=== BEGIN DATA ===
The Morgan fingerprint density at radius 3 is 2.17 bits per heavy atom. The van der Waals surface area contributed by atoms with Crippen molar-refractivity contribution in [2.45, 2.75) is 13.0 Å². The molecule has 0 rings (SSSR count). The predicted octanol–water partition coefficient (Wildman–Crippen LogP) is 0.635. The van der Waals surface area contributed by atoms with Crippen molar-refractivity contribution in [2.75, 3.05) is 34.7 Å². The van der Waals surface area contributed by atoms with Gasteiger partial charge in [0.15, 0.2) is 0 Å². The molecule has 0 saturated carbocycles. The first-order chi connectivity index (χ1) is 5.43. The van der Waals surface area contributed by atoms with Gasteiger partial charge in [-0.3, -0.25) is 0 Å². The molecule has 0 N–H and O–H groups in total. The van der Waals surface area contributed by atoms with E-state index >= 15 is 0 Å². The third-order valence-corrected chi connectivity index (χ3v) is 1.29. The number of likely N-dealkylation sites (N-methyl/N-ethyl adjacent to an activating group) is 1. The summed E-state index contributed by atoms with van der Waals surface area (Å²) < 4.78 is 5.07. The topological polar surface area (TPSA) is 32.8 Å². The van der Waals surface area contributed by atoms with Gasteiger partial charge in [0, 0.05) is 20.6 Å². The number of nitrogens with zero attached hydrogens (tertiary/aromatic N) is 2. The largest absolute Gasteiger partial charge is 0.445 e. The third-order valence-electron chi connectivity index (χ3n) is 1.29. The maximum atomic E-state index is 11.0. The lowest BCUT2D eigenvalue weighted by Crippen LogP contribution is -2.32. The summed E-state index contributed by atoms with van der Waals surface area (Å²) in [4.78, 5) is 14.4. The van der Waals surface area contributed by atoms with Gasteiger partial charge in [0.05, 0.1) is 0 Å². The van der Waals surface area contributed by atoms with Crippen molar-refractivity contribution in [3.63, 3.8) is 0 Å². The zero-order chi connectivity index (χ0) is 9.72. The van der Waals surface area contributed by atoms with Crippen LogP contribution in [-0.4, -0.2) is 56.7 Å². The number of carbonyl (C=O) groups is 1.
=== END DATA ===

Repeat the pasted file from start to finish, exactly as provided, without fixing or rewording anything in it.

The Morgan fingerprint density at radius 3 is 2.17 bits per heavy atom. The van der Waals surface area contributed by atoms with Crippen molar-refractivity contribution in [2.45, 2.75) is 13.0 Å². The molecule has 0 rings (SSSR count). The predicted octanol–water partition coefficient (Wildman–Crippen LogP) is 0.635. The van der Waals surface area contributed by atoms with Crippen molar-refractivity contribution in [2.75, 3.05) is 34.7 Å². The van der Waals surface area contributed by atoms with Gasteiger partial charge in [0.15, 0.2) is 0 Å². The molecule has 0 saturated carbocycles. The first-order chi connectivity index (χ1) is 5.43. The van der Waals surface area contributed by atoms with Gasteiger partial charge in [-0.3, -0.25) is 0 Å². The molecule has 0 N–H and O–H groups in total. The van der Waals surface area contributed by atoms with E-state index >= 15 is 0 Å². The third-order valence-corrected chi connectivity index (χ3v) is 1.29. The number of likely N-dealkylation sites (N-methyl/N-ethyl adjacent to an activating group) is 1. The summed E-state index contributed by atoms with van der Waals surface area (Å²) < 4.78 is 5.07. The topological polar surface area (TPSA) is 32.8 Å². The van der Waals surface area contributed by atoms with Gasteiger partial charge in [0, 0.05) is 20.6 Å². The number of nitrogens with zero attached hydrogens (tertiary/aromatic N) is 2. The largest absolute Gasteiger partial charge is 0.445 e. The third-order valence-electron chi connectivity index (χ3n) is 1.29. The maximum atomic E-state index is 11.0. The lowest BCUT2D eigenvalue weighted by Crippen LogP contribution is -2.32. The summed E-state index contributed by atoms with van der Waals surface area (Å²) in [4.78, 5) is 14.4. The van der Waals surface area contributed by atoms with Gasteiger partial charge in [0.05, 0.1) is 0 Å². The van der Waals surface area contributed by atoms with Crippen molar-refractivity contribution in [3.63, 3.8) is 0 Å². The zero-order chi connectivity index (χ0) is 9.72. The van der Waals surface area contributed by atoms with Crippen LogP contribution in [-0.4, -0.2) is 56.7 Å². The number of carbonyl (C=O) groups is 1.